Air New Zealand is investigating why one of its planes hit a light on the edge of the runway while taking off from Christchurch last month.
The ATR 72 turned back to Christchurch after about 20 minutes so engineers could inspect the plane.
After a similar incident in 2013, the Transport Accident Investigation Commission said hitting the edge lights was a serious but rare type of runway excursion.
It said that when preparing to take off, pilots must make sure they line their aircraft up in the middle of runway.
The Civil Aviation Authority (CAA) said pilots did not "intentionally take off on the edge of the runway".
The investigation would likely focus on why the pilots got confused about their position, the authority said.
"Investigations generally focus on why the perceived reality of the pilots did not match the actual reality of the situation," it said.
Air New Zealand said it was "conducting an internal investigation and the CAA ... will keep abreast of our investigation and review our findings".
The airline declined to say whether the pilots were stood down following the incident.
The CAA said the airline did not have to release the report publicly, but the authority would "independently monitor and assess this airline's response to confirm appropriate action has been taken to ensure public safety".
Christchurch Airport would not respond to RNZ's questions about the location and height of the lights, citing the investigation.
Meanwhile, the brand new engines on the airline's latest jets are already having gear box parts replaced amid fears the problem could lead to engines shutting down.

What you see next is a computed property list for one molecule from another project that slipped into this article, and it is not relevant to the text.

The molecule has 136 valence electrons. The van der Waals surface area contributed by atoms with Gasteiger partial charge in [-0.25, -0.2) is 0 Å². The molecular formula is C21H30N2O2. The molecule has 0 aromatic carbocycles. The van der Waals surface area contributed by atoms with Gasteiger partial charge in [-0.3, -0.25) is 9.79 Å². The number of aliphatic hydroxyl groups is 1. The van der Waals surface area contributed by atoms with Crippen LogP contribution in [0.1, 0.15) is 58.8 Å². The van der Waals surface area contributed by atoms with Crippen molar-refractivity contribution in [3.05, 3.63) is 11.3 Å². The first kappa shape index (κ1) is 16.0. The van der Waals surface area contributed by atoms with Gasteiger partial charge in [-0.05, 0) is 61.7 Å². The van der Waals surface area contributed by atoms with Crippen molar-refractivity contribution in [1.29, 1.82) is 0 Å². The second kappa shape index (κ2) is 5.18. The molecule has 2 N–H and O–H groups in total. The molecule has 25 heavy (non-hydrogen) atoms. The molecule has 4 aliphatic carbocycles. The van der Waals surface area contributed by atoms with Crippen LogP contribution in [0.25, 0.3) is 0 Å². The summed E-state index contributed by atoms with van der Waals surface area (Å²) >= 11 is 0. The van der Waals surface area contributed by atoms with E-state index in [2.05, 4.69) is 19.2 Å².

The issue affects the airline's eight Airbus A320neo and A321neo, the first of which was delivered in November. Neo stands for 'new engine option'.
The Pratt and Whitney geared turbofan engines, which took 20 years and $US10 billion to develop, were marketed as a game-changer, promising significant reductions in fuel-use, emissions and noise.
But they have been beset by problems, including warped rotor blades and leaky seals since their introduction in 2016.
Air New Zealand said it was replacing the part as a preventative measure and the work should be complete within a fortnight.
"We have not experienced any engine problems in our fleet as a result of this issue and the additional maintenance has not impacted our schedule in any way," the airline said.
The Civil Aviation Authority said the early failure of the gearbox had led to in-flight engine shutdowns around the world, but "this issue has not to date affected any New Zealand-based aircraft".
With the parts now being replaced there was no need to restrict the aircraft's operations, particularly over water, the CAA said.